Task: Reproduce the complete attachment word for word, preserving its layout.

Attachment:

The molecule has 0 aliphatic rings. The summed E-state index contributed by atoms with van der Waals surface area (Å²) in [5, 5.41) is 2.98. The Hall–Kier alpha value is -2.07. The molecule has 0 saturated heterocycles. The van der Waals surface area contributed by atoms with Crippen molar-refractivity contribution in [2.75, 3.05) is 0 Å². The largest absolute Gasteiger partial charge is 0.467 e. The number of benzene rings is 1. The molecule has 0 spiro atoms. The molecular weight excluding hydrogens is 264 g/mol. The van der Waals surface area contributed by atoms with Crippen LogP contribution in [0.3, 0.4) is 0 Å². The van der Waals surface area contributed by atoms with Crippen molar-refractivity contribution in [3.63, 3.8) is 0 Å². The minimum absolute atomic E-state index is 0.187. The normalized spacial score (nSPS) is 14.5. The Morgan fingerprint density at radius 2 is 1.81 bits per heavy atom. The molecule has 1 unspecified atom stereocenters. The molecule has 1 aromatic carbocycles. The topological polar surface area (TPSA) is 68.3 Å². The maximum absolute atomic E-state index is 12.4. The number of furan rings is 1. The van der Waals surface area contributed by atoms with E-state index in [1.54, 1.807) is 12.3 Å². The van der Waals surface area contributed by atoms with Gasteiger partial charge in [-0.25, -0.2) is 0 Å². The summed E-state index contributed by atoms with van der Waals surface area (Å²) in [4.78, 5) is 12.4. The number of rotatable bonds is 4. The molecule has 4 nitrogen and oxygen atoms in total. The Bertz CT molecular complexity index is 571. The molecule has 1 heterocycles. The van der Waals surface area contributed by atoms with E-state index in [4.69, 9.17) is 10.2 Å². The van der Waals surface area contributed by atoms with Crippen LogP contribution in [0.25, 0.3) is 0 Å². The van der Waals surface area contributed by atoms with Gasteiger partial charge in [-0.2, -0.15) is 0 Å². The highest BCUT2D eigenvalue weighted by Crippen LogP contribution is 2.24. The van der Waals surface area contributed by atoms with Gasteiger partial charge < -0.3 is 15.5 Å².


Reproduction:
The molecule has 0 aliphatic rings. The summed E-state index contributed by atoms with van der Waals surface area (Å²) in [5, 5.41) is 2.98. The Hall–Kier alpha value is -2.07. The molecule has 0 saturated heterocycles. The van der Waals surface area contributed by atoms with Crippen molar-refractivity contribution in [2.75, 3.05) is 0 Å². The largest absolute Gasteiger partial charge is 0.467 e. The number of benzene rings is 1. The molecule has 0 spiro atoms. The molecular weight excluding hydrogens is 264 g/mol. The van der Waals surface area contributed by atoms with Crippen LogP contribution in [0.3, 0.4) is 0 Å². The van der Waals surface area contributed by atoms with Crippen molar-refractivity contribution in [3.63, 3.8) is 0 Å². The minimum absolute atomic E-state index is 0.187. The normalized spacial score (nSPS) is 14.5. The Morgan fingerprint density at radius 2 is 1.81 bits per heavy atom. The molecule has 1 unspecified atom stereocenters. The molecule has 1 aromatic carbocycles. The topological polar surface area (TPSA) is 68.3 Å². The maximum absolute atomic E-state index is 12.4. The number of furan rings is 1. The van der Waals surface area contributed by atoms with E-state index in [1.54, 1.807) is 12.3 Å². The van der Waals surface area contributed by atoms with Gasteiger partial charge in [-0.25, -0.2) is 0 Å². The summed E-state index contributed by atoms with van der Waals surface area (Å²) in [4.78, 5) is 12.4. The number of rotatable bonds is 4. The molecule has 4 nitrogen and oxygen atoms in total. The Bertz CT molecular complexity index is 571. The molecule has 1 heterocycles. The van der Waals surface area contributed by atoms with E-state index in [4.69, 9.17) is 10.2 Å². The van der Waals surface area contributed by atoms with Crippen LogP contribution in [0.25, 0.3) is 0 Å². The van der Waals surface area contributed by atoms with Gasteiger partial charge in [-0.2, -0.15) is 0 Å². The highest BCUT2D eigenvalue weighted by Crippen LogP contribution is 2.24. The van der Waals surface area contributed by atoms with Gasteiger partial charge < -0.3 is 15.5 Å².